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Electricity production with living plants on a green roof: environmental performance of the plant-microbial fuel cell


Correspondence to: D. Strik, Sub-department Environmental Technology, Wageningen University, Wageningen, the Netherlands. E-mail:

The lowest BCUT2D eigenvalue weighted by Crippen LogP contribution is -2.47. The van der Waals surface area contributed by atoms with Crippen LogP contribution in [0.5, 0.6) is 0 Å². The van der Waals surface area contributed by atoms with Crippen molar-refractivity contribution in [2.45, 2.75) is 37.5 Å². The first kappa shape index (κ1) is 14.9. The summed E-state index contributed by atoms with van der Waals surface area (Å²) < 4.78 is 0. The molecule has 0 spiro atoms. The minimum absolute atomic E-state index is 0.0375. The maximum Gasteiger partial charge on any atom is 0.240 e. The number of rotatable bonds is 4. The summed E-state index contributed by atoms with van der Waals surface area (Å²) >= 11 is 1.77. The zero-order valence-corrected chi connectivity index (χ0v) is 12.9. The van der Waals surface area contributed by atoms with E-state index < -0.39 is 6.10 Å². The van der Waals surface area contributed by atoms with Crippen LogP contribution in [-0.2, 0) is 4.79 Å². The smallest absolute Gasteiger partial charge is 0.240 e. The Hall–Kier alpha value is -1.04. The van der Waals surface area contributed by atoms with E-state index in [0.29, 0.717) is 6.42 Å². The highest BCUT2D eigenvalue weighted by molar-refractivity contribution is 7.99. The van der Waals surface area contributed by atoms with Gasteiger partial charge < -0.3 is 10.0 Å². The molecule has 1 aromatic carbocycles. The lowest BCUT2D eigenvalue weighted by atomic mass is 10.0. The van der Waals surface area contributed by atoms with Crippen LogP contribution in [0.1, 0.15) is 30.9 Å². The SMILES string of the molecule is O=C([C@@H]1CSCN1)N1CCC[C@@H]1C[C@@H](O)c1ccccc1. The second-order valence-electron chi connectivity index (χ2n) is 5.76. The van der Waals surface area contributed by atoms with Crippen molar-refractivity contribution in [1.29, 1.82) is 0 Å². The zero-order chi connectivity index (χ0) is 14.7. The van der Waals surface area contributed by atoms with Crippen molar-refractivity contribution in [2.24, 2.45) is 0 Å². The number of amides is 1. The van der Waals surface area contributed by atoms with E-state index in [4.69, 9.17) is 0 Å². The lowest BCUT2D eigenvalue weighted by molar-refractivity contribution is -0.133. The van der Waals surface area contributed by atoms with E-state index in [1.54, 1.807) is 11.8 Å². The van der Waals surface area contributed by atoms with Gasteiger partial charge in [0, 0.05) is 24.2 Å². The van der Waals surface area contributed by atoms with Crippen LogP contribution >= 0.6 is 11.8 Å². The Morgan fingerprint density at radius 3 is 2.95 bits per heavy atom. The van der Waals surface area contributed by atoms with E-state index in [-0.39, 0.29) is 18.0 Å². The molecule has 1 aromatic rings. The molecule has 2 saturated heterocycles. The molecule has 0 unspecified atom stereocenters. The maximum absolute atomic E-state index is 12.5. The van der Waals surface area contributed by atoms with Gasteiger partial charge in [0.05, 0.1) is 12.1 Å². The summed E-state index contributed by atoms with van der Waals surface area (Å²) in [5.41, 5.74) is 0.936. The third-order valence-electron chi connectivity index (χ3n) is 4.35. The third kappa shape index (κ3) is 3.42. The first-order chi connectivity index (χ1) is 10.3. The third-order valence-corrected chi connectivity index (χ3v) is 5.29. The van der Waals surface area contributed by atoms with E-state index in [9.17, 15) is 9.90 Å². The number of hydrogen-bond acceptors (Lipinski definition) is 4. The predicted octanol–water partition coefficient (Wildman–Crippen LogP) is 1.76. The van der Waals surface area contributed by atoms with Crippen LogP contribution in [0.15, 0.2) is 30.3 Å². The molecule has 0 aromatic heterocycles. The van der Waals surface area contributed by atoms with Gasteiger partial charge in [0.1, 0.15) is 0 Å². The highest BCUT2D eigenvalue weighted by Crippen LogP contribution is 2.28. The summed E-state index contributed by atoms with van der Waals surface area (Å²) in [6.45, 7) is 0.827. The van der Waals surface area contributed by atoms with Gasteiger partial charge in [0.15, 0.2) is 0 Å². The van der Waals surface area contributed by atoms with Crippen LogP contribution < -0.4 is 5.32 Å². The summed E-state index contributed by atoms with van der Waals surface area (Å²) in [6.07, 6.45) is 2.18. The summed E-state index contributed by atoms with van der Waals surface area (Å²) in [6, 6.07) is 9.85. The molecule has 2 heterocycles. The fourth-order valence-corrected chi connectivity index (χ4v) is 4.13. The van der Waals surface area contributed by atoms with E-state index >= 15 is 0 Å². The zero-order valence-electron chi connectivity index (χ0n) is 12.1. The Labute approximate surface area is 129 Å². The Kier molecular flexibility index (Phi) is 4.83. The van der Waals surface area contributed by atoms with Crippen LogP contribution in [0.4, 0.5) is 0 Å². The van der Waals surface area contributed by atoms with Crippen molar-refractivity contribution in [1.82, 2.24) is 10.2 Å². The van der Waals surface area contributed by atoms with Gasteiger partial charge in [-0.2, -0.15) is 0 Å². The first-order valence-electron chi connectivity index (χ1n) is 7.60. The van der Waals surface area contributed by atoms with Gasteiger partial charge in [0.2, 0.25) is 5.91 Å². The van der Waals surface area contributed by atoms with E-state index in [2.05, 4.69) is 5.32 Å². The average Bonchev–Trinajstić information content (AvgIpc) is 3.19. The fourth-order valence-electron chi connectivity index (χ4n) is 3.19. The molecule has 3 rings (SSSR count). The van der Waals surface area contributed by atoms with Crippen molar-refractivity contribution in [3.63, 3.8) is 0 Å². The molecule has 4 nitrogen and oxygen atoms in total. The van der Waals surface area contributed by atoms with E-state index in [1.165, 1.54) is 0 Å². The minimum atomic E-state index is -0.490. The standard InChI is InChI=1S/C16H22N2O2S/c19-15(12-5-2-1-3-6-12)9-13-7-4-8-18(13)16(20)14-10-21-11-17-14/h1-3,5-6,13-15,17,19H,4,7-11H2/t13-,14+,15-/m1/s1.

Several renewable and (claimed) sustainable energy sources have been introduced into the market during the last century in an attempt to battle pollution from fossil fuels. Especially biomass energy technologies have been under debate for their sustainability. A new biomass energy technology was introduced in 2008: the plant-microbial fuel cell (P-MFC). In this system, electricity can be generated with living plants and thus bioelectricity and biomass production can be combined on the same surface. A green roof producing electricity with a P-MFC could be an interesting combination. P-MFC technology is nearing implementation in the market and therefore we assessed the environmental performance of the system with an early stage life cycle assessment (LCA). The environmental performance of the P-MFC is currently worse than that of conventional electricity production technologies. This is mainly due to the limited power output of the P-MFC and the materials presently used in the P-MFC. Granular activated carbon (anode material), gold wires (current collectors), and Teflon-coated copper wires (connecting anode and cathode) have the largest impact on environmental performance. Use of these materials needs to be reduced or avoided and alternatives need to be sought. Increasing power output and deriving co-products from the P-MFC will increase environmental performance of the P-MFC. At this stage it is too early to compare the P-MFC with other (renewable) energy technologies since the P-MFC is still under development. © 2013 Society of Chemical Industry and John Wiley & Sons, Ltd